Yo-Yo Ma Visits West Side Park to Play Bach, Plant Trees

Cellist Yo-Yo Ma plants a magnolia tree in Chicago’s Unity Park on June 21, 2019. (Evan Garcia / WTTW)Cellist Yo-Yo Ma plants a magnolia tree in Chicago’s Unity Park on June 21, 2019. (Evan Garcia / WTTW)

He’s a world-famous cellist who’s not afraid to get a little dirty.

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Yo-Yo Ma played Bach in a North Lawndale park Friday morning, then planted a magnolia tree on the once-blighted strip of land now known as Unity Park.

The event was part of The Bach Project, Ma’s ambitious tour of 36 cities on six continents, in which he performs Johann Sebastian Bach’s six suites for solo cello. The project aims to explore how culture at large – which for Ma includes not just arts and music but also science, literature, food and anything else that fosters understanding – connects people across the world.

Yo-Yo Ma performs a composition by Baroque master Johann Sebastian Bach in Chicago’s Unity Park on June 21, 2019. (Evan Garcia / WTTW)(Evan Garcia / WTTW)Yo-Yo Ma performs a composition by Baroque master Johann Sebastian Bach in Chicago’s Unity Park on June 21, 2019. (Evan Garcia / WTTW)(Evan Garcia / WTTW)

The event was hosted by the North Lawndale Sesquicentennial Committee, which commemorates the 150-year anniversary of the West Side neighborhood.

“150 years feels like a long time but it’s not a long time for a tree to grow and to grow a neighborhood and to strengthen the neighborhood,” Ma said after his performance. “Our purpose, I think, is to constantly strengthen and renew forever so that we can cultivate ourselves for the future.”

North Lawndale resident Gladys Woodson began beautifying and transforming the park in 1999, when it was a rundown street strewn with litter.

“Before we did the park, we had all kinds of stuff going on here because this was 19th Street and an empty lot,” Woodson said. “But it’s beautiful and we worked from sunup to sundown for this.”

North Lawndale resident Gladys Woodson speaks at the Unity Park event. (Evan Garcia / WTTW)North Lawndale resident Gladys Woodson speaks at the Unity Park event. (Evan Garcia / WTTW)

Ma performed alongside Civic Orchestra of Chicago fellow Alexandria Hoffman, who played a flute made from the barrel of a rifle.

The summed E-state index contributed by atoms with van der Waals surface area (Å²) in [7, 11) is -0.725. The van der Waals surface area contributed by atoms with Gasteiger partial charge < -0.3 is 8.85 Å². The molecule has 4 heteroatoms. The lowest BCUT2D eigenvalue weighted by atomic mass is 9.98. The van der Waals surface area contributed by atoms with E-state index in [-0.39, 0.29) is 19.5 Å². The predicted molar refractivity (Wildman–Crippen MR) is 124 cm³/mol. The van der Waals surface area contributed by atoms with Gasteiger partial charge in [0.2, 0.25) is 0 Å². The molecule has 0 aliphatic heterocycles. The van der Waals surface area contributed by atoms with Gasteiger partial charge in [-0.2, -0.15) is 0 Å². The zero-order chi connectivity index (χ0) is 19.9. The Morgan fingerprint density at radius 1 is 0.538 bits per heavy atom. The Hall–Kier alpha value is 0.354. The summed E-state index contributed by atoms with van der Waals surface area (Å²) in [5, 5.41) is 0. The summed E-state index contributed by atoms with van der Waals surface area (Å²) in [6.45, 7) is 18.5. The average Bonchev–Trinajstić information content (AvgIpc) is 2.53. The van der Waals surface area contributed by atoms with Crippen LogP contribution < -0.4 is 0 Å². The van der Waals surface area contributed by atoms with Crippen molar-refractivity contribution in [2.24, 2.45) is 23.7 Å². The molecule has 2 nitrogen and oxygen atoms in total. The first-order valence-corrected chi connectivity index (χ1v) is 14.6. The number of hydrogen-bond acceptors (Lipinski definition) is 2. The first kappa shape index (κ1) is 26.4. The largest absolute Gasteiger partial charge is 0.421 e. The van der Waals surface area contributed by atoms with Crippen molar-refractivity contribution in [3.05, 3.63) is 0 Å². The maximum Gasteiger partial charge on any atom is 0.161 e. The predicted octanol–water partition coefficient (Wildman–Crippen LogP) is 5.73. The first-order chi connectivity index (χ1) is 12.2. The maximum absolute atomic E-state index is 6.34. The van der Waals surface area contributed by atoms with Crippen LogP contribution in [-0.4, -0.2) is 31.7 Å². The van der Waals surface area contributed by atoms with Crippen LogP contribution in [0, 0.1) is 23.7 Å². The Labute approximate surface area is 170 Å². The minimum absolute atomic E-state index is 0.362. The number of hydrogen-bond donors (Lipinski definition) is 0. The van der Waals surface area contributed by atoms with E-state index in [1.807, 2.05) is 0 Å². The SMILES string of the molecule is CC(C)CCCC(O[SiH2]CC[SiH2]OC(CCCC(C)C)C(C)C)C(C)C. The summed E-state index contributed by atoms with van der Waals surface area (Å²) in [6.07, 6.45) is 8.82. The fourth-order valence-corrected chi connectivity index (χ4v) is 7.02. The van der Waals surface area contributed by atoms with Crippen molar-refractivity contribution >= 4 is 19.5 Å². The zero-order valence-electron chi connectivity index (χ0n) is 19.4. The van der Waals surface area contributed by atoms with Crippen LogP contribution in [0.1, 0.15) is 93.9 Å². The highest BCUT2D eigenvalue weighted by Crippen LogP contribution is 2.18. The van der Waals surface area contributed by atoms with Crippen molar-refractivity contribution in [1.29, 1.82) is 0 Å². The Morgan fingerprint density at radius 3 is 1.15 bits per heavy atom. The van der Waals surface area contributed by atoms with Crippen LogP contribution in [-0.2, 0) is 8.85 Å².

The symbolism didn’t end there. Behind the musicians were five shovels made from melted guns confiscated in Chicago – a 2017 work called “Palas por Pistolas,” or “Guns into Shovels,” by Mexican artist Pedro Reyes. 

Reyes, in collaboration with the School of the Art Institute of Chicago, melted scrap alloy metal from firearms seized by the Chicago Police Department and forged it into shovelheads.

“This transformation is a change in polarity from something that produces death to something that produces life,” Reyes said. “These trees become a natural monument.”

Mexican artist Pedro Reyes holds a shovel that’s part of his “Palas por Pistolas” collection. The shovel’s head is made from melted guns. (Evan Garcia / WTTW)Mexican artist Pedro Reyes holds a shovel that’s part of his “Palas por Pistolas” collection. The shovel’s head is made from melted guns. (Evan Garcia / WTTW)

Throughout the event, volunteers picked up litter from Unity Park, spread mulch and planted trees. Students from the Ravinia Lawndale Family Music School also performed. 

Volunteer Chris Shuttlesworth, a resident of the Morgan Park neighborhood on Chicago's South Side, said he hopes Friday's event spurs more movement to plant and revitalize underserved areas in the city.

“This should be everywhere,” Shuttlesworth said. “Especially where I live on the South Side, there are so many empty lots that could be turned into beautiful green spaces like this.”

From North Lawndale, Ma, who’s won 19 Grammy Awards and received the Presidential Medal of Freedom in 2011, headed to the National Museum of Mexican Art in Pilsen to take part in a gun violence panel that includes Mayor Lori Lightfoot.

Ma will cap off his melodious pilgrimage through Chicago at 5 p.m. on the Riverwalk between Franklin and Lake, where the cellist will perform Bach’s Brandenburg Concerto No. 4 with members of the Civic Orchestra of Chicago.


Below, more photos from the event.

Volunteer Meia Santos and her son Arlo Garcia pick up litter at the event. (Evan Garcia / WTTW)Volunteer Meia Santos and her son Arlo Garcia pick up litter at the event. (Evan Garcia / WTTW)

Yo-Yo Ma plants a magnolia tree with volunteers at Unity Park in North Lawndale. (Evan Garcia / WTTW)Yo-Yo Ma plants a magnolia tree with volunteers at Unity Park in North Lawndale. (Evan Garcia / WTTW)

Volunteers plant trees following the performance by Grammy-winning musician Yo-Yo Ma. (Evan Garcia / WTTW)Volunteers plant trees following the performance by Grammy-winning musician Yo-Yo Ma. (Evan Garcia / WTTW)

Yo-Yo Ma and Alexandria Hoffman of the Civic Orchestra of Chicago perform in Unity Park. (Evan Garcia / WTTW)Yo-Yo Ma and Alexandria Hoffman of the Civic Orchestra of Chicago perform in Unity Park. (Evan Garcia / WTTW)

Alexandria Hoffman holds a flute made from a rifle’s barrel. (Evan Garcia / WTTW)Alexandria Hoffman holds a flute made from a rifle’s barrel. (Evan Garcia / WTTW)

Students from the Ravinia Lawndale Family Music School perform at the event. (Evan Garcia / WTTW)Students from the Ravinia Lawndale Family Music School perform at the event. (Evan Garcia / WTTW)

The transformation of Unity Park was 20 years in the making. (Evan Garcia / WTTW)The transformation of Unity Park was 20 years in the making. (Evan Garcia / WTTW)

Follow Evan Garcia on Twitter: @EvanRGarcia


Related stories:

Mayor Lori Lightfoot on Violence, a Chicago Casino and Ald. Ed Burke

Mayor Lightfoot Tries to Chart a New Course on Public Safety

Report: Young Black Men at High Risk of Homicide by Firearm


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